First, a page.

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New control tower for Bastion Airfield

June 10, 2011

The RAF Air Traffic Controllers at Camp Bastion, the main UK base in Helmand province and the UK’s fourth busiest airfield, have recently moved into a new state-of-the-art control tower.

The old Air Traffic Control Tower consisted of a small cabin on stilts, but, funded and designed by the UK, the new facility closely replicates the standard layout of RAF control towers in Britain.

The new Air Traffic Control Tower at Camp Bastion in Helmand, Afghanistan. Picture: Corporal Steve Follows RAF, Crown Copyright/MOD 2011

RAF and United States Marine Corps (USMC) Air Traffic Controllers based at Camp Bastion were present in both towers to ensure that the scheduled transition ran as smoothly as possible.

A wide variety of multinational jets, helicopters and remotely-piloted unmanned air systems now operate from Camp Bastion, making the operating environment almost unique. It currently has more traffic than Luton, Edinburgh and Birmingham Airports and is busier than Leeds-Bradford and Coventry put together.

The transfer of control from the old to new tower was planned and overseen by Senior Air Traffic Control Officer Squadron Leader (Sqn Ldr) Tommy O’Flaherty and Executive Officer Sqn Ldr Steve Darling. Sqn Ldr O’Flaherty said:

“In the UK, most RAF stations tend to have one or two aircraft types – out here at Bastion we have many different types.

“Bastion Air Traffic Control is the most challenging air traffic environment; anyone who succeeds at Bastion will have no trouble back in the UK.”

Squadron Leader Tommy O'Flaherty stands in front of Camp Bastion's new Air Traffic Control Tower. Picture: Corporal Steve Follows RAF, Crown Copyright/MOD 2011

At 0900hrs on the day of the transfer to the new facility, controllers in the new tower began to run parallel operations by listening in and mirroring control of all aircraft. At 1000hrs, after resolving a few minor problems, transfer of control was successfully completed, with Staff Sergeant (SSgt) Riley USMC being the first person to formally control an aircraft from the new facility.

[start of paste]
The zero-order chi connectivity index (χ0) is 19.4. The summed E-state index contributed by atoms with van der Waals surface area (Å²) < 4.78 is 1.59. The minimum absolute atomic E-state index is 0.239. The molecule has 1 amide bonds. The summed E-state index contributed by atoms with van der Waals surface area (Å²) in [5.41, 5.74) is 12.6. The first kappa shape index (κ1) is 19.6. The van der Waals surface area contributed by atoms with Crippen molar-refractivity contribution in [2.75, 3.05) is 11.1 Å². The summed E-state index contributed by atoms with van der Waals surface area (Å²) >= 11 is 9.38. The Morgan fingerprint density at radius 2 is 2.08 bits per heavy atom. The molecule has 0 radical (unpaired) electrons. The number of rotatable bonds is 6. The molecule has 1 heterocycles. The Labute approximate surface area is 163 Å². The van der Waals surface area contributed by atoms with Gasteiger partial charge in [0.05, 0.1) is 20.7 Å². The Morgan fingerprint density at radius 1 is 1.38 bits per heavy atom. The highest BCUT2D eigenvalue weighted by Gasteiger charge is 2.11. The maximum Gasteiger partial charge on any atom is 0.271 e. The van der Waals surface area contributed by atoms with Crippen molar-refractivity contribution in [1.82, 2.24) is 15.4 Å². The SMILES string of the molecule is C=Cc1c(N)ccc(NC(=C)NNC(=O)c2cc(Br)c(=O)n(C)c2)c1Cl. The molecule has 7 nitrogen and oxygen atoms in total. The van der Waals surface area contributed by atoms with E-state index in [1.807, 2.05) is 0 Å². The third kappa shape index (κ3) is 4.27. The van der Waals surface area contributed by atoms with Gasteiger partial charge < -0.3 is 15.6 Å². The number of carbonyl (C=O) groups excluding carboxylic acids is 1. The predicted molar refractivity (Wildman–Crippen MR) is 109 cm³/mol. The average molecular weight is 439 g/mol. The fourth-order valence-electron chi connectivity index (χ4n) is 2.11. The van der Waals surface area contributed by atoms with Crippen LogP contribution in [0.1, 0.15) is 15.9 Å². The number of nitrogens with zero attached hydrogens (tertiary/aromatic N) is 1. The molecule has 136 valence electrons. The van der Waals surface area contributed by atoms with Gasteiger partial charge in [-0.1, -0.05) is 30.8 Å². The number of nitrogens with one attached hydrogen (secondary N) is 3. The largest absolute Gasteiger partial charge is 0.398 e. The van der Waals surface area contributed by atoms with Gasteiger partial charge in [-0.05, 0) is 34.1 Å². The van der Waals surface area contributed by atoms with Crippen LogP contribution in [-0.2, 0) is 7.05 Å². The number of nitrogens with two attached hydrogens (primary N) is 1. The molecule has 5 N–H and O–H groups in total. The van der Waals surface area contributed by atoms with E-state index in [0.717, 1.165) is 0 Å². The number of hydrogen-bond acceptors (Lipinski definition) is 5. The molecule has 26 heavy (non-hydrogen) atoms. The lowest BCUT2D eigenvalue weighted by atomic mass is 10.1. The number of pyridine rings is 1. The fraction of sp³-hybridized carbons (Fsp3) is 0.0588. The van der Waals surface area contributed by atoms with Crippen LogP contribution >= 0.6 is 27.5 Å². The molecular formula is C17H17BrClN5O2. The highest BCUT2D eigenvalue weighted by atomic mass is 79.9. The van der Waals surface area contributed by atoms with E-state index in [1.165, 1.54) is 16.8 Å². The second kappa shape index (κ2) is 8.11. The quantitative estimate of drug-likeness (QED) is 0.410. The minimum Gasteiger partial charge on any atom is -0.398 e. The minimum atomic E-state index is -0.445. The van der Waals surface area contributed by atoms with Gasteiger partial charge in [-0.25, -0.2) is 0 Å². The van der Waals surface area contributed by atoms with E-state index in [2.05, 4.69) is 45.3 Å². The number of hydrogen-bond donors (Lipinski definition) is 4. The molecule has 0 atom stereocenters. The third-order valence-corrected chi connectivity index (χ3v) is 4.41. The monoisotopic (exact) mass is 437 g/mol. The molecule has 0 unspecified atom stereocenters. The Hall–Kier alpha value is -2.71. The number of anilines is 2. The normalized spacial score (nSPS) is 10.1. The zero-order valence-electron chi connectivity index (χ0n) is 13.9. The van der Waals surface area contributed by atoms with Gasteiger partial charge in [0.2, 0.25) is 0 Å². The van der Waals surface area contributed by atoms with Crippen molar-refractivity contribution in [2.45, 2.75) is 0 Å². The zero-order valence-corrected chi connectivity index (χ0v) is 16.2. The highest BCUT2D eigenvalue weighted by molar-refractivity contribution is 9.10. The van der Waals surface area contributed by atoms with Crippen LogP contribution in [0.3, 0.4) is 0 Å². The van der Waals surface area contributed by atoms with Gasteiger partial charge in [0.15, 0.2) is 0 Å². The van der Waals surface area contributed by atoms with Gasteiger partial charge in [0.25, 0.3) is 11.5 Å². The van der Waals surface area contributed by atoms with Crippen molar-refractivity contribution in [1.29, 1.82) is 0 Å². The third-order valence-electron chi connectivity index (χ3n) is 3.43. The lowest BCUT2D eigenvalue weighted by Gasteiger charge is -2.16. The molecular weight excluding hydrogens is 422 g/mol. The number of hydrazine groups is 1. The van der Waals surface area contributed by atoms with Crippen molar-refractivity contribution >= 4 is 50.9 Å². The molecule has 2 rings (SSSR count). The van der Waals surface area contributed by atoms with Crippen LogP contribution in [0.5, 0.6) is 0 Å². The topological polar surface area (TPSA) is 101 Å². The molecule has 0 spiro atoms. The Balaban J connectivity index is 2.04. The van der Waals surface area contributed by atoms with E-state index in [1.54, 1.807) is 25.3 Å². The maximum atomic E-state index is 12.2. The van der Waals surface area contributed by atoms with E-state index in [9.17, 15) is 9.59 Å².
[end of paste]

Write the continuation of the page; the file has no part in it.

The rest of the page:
Since then all operations have been run entirely from the new tower with no major setbacks. SSgt Riley said:

“It was an honour to make the first radio transmission from the new tower after all the hard work everyone had put into the move.”

An Air Traffic Controller at work in Camp Bastion's new Air Traffic Control Tower. Picture: Corporal Steve Follows RAF, Crown Copyright/MOD 2011

The new Air Traffic Control Tower is a greatly improved working environment, with the latest in communications systems, as well as providing a spectacular view of the ever-expanding Bastion Airfield. Sqn Ldr O’Flaherty added:

“In terms of facilities, Bastion’s Air Traffic Control Tower is one of the best we have in the RAF. This is a brand new facility, purpose-built for the job.”

When Bastion Airfield opened, in April 2006, it was designed to handle no more than 12 aircraft movements per week, and now, only five years later, it handles on average 14,500 per month, which equates to the UK’s fourth busiest airfield.

The runway, originally just a dirt strip in the desert, is now over 11,000 feet (3.35km) long – enough to handle the largest passenger aircraft in the world. In March 2011, there were 16,293 aircraft movements, a number set to increase throughout the summer months.

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